BOSTON GLOBE

 

Return to Amanda Palmer

 

MUSIC REVIEW
Palmer adds snap and crackle to Pops
By Marc Hirsh, Globe Correspondent | January 2, 2010

Even Keith Lockhart seemed at a loss for words to give a proper name to what was about to take place. “Welcome to the Boston Pops and Amanda Palmer’s New Year’s Eve moment together,’’ he said as he took the Symphony Hall stage Thursday night. It wasn’t the first time that the Dresden Dolls singer has performed with the Pops, and with its combination of a wide-open palette and sense of frisky unpredictability, it would be a shame if it were the last.

Palmer’s influence was obvious from the performance art roaming the halls, the invocation for the new year by an unbilled Neil Gaiman, and the scrapes, wheezes, and beatboxing that provided some of the strangest dinner music imaginable in the main hall. After a Pops set - combining “The Empire Strikes Back,’’ Duke Ellington, and Björk, just as nature intended - chosen by her fans, Palmer herself stalked around the audience (crowded by a growing number of musicians) singing the lurching, taunting tango “Missed Me.’’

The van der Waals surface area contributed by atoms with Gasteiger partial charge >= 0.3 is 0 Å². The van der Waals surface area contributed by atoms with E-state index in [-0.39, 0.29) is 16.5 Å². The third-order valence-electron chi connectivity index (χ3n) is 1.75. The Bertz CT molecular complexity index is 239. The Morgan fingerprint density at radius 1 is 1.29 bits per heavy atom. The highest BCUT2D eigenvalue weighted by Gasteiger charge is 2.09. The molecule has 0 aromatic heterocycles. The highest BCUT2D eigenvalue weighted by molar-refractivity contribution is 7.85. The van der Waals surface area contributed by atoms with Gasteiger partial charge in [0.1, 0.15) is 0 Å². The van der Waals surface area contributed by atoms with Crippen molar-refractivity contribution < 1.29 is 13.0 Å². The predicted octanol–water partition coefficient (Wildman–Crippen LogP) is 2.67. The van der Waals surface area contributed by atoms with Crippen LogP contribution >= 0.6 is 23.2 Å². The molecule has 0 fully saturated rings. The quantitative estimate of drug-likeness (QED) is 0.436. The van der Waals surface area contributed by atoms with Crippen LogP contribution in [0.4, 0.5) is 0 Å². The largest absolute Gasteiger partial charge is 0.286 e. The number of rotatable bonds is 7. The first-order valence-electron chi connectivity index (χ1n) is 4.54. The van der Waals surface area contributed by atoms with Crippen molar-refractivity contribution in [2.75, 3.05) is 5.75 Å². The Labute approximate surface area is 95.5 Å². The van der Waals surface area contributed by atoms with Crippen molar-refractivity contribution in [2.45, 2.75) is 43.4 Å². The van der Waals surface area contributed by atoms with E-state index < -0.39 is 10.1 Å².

The Pops were at their best, giving every indication of having worked closely with Palmer on the arrangements, rather than simply layering an orchestra on top of her act. “Astronaut’’ was appropriately overpowering, sounding as though Palmer was falling into a hole that just kept getting bigger, and “Coin-Operated Boy’’ was magnificently chaotic, at least during the parts where Lockhart could keep up with her.

Palmer reciprocated, throwing herself into Tchaikovsky’s Piano Concerto No. 1 with a hellbent attack seemingly borrowed from “Girl Anachronism.’’ When a ringing cellphone interrupted her midway through, she dragged the schnook to the piano in front of a peeved-looking Lockhart and a tsk-tsking crowd. But he picked up on the piece with astonishing speed, at which point she dramatically tore off his outfit to reveal the tuxedo underneath, and the two - Palmer and pianist Lance Horne - fumbled over each other at the keyboard as they hurtled toward the rapturous finish.

It seemed the only place Palmer and the Pops fell short was on the countdown to 2010, which may have preceded midnight by a few minutes. By then, though, nobody was willing to check their phones to be sure.